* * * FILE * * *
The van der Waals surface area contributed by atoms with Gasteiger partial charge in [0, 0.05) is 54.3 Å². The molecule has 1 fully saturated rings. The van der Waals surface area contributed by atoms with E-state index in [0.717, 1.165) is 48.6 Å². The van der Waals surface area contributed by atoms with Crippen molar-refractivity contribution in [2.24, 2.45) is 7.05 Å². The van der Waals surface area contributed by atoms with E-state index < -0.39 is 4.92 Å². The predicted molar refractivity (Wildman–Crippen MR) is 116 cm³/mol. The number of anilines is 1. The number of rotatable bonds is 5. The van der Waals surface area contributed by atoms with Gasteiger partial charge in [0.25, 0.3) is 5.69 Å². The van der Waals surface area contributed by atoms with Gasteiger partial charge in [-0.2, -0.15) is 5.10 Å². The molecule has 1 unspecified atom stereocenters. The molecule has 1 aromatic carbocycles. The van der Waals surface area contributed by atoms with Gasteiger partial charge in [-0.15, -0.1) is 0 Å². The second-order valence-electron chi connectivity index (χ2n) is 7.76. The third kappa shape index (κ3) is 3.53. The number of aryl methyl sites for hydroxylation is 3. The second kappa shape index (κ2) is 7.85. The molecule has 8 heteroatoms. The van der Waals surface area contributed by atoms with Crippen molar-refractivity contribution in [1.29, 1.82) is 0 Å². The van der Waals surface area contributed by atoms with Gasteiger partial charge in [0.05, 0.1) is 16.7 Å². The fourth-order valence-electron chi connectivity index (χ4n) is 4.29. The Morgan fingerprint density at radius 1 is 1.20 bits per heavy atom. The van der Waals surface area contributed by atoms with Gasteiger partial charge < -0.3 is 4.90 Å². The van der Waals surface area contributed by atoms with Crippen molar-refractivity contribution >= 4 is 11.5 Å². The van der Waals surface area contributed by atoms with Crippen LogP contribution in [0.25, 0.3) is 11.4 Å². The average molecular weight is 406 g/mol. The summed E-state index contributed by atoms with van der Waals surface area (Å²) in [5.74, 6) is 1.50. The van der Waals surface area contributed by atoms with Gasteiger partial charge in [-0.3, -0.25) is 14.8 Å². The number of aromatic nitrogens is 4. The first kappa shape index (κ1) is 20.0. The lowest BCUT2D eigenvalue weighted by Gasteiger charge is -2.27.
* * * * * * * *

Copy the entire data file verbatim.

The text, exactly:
The van der Waals surface area contributed by atoms with Gasteiger partial charge in [0, 0.05) is 54.3 Å². The molecule has 1 fully saturated rings. The van der Waals surface area contributed by atoms with E-state index in [0.717, 1.165) is 48.6 Å². The van der Waals surface area contributed by atoms with Crippen molar-refractivity contribution in [2.24, 2.45) is 7.05 Å². The van der Waals surface area contributed by atoms with E-state index < -0.39 is 4.92 Å². The predicted molar refractivity (Wildman–Crippen MR) is 116 cm³/mol. The number of anilines is 1. The number of rotatable bonds is 5. The van der Waals surface area contributed by atoms with Gasteiger partial charge in [0.25, 0.3) is 5.69 Å². The van der Waals surface area contributed by atoms with Gasteiger partial charge in [-0.2, -0.15) is 5.10 Å². The molecule has 1 unspecified atom stereocenters. The molecule has 1 aromatic carbocycles. The van der Waals surface area contributed by atoms with Gasteiger partial charge in [-0.15, -0.1) is 0 Å². The second-order valence-electron chi connectivity index (χ2n) is 7.76. The third kappa shape index (κ3) is 3.53. The number of aryl methyl sites for hydroxylation is 3. The second kappa shape index (κ2) is 7.85. The molecule has 8 heteroatoms. The van der Waals surface area contributed by atoms with Crippen molar-refractivity contribution in [1.29, 1.82) is 0 Å². The van der Waals surface area contributed by atoms with Gasteiger partial charge in [0.05, 0.1) is 16.7 Å². The fourth-order valence-electron chi connectivity index (χ4n) is 4.29. The Morgan fingerprint density at radius 1 is 1.20 bits per heavy atom. The van der Waals surface area contributed by atoms with Gasteiger partial charge < -0.3 is 4.90 Å². The van der Waals surface area contributed by atoms with Crippen molar-refractivity contribution >= 4 is 11.5 Å². The van der Waals surface area contributed by atoms with Crippen LogP contribution in [0.25, 0.3) is 11.4 Å². The average molecular weight is 406 g/mol. The summed E-state index contributed by atoms with van der Waals surface area (Å²) in [5.74, 6) is 1.50. The van der Waals surface area contributed by atoms with Gasteiger partial charge in [-0.3, -0.25) is 14.8 Å². The number of aromatic nitrogens is 4. The first kappa shape index (κ1) is 20.0. The lowest BCUT2D eigenvalue weighted by Gasteiger charge is -2.27.